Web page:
Unlike Bed Bath and Beyond and Kohls, the S&P500 does not mail out 20% off coupons on a weekly basis. There are no Nasdaq Groupons. The Energy ETF does not give you $.05 back for every share you purchase. With the market, and a bevy of stocks, hitting new all time highs, on an almost daily basis, you would be hard pressed to find a bargain stock dangling from the clothing rack. The majority of what you buy today, you will be doing so at the highest price someone has ever paid for that stock.
On the bright side, unlike a $19 Hamburger which will leave you with hopefully nothing more than the brief joy of its consumption, overpaying for a shares of a corporation isn't a terrible idea? Right?
Paying the highest price anyone has ever paid for something, it doesn't leave you with a sense of accomplishment.
"Honey I just bought 5 pounds of chop meat at the Super Market for the highest price per pound in the history of Chop Meat Distribution"
... a man's got to eat... right?
"I paid 10% more than the asking price, but I was able to get the house my family needed"
... a man's got to live.... right?
Millions of coupon clippers and deal searchers shun buying anything at full price. At some point whatever you want to buy usually goes on sale, and you end up regretting your purchase from just a few weeks ago. But what if that 'sale' never materializes? Or what if that 'sale' doesn't come for another year or 18 months?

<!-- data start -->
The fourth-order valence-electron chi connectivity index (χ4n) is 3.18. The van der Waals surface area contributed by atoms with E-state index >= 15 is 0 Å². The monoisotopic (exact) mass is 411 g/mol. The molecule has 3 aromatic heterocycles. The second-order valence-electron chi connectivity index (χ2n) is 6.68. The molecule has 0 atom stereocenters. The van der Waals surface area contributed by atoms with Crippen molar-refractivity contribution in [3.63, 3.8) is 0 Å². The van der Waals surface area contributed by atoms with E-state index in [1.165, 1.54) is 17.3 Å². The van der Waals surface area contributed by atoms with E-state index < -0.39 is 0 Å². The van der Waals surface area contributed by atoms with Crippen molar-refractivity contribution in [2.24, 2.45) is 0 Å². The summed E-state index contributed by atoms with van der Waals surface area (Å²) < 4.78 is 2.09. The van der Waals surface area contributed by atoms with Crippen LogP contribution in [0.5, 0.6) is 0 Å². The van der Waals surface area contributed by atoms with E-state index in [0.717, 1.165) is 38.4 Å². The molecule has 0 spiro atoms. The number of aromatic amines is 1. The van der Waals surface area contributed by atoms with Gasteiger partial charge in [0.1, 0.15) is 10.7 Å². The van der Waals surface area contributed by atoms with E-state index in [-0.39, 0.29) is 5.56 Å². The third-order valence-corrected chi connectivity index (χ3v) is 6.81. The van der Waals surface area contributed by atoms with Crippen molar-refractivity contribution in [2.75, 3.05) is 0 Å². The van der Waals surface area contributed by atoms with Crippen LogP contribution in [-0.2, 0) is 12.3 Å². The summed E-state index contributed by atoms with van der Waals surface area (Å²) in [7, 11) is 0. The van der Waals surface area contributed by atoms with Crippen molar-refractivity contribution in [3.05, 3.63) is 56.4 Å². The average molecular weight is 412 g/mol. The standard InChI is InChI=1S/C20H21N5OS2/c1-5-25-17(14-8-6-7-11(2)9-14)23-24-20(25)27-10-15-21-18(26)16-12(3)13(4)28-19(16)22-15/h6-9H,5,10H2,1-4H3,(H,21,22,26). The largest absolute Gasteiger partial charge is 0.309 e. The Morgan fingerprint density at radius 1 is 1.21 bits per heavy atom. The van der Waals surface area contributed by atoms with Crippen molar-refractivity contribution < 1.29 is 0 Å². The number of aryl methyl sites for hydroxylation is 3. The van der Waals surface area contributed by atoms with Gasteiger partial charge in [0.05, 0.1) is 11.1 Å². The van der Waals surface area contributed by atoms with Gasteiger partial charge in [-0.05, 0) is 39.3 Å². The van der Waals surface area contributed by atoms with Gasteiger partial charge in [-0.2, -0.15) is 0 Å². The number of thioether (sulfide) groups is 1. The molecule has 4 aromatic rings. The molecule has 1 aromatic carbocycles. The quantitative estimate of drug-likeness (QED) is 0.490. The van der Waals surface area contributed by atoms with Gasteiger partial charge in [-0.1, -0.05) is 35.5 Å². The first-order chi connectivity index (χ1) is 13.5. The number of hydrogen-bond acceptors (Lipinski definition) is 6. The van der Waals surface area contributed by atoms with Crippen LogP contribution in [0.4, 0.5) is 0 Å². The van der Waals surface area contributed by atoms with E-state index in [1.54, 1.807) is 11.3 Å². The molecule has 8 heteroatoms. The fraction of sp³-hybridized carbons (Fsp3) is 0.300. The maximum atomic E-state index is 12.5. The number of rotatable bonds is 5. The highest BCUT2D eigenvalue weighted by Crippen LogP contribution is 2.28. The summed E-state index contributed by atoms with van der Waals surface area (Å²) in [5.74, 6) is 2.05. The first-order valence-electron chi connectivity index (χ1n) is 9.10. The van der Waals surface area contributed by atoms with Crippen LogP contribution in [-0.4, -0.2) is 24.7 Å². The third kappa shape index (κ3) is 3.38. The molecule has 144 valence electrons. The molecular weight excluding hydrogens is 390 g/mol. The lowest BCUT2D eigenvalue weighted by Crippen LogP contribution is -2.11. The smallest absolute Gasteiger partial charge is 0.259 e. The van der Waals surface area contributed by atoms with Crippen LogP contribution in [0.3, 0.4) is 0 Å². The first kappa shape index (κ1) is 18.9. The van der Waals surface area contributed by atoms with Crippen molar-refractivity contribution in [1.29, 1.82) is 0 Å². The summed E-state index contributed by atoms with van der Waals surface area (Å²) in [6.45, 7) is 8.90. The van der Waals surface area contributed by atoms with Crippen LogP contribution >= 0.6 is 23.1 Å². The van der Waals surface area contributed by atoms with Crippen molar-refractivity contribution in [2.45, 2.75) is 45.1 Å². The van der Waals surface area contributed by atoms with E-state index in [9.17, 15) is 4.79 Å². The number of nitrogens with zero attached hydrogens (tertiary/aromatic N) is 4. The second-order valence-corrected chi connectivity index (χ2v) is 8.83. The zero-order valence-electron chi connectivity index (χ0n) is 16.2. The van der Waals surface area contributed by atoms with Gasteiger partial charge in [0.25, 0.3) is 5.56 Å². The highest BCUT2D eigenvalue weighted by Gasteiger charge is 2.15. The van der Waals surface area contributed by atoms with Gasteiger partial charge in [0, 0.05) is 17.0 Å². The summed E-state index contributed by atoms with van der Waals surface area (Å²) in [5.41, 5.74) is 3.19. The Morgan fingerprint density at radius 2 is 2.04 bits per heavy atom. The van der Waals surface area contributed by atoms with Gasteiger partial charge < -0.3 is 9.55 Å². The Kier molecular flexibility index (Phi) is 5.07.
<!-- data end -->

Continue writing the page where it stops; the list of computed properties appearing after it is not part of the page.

Look no further than the current state of the stock market. Just 7 years ago in March 2009 no one wanted to buy. Today seemingly no one wants to sell. Those buying today are paying 100's of percent more per share than those buying in 2009.
Do you wait for the market to 'go on sale'? Or do you buy that chop meat for more than anyone else has ever been willing to pay for it?
What if every government in the world has cornered the chop meat market, and has made all other meat choices less desirable?
and finally what happens when chop meat becomes so expensive that people stop buying it?
With the stock market, we will get to that point. And while you aren't going to get a Groupon or a 10% of Mailer, the S&P500 will go on sale again. Every 10% dip in this market, every time it's gone on sale, it's been a tremendous buying opportunity.
The difficulty here is rationalizing paying more than anyone has ever paid for something, or waiting for it to go on sale. For now, momentum remains to the upside for the market. Almost two years of consolidation resulted with a break out that likely will send the price of chop meat even higher.
and while you may not derive the same pleasure buying something at its highest price in recorded history as buying it when its on sale....
a man's got to eat... right?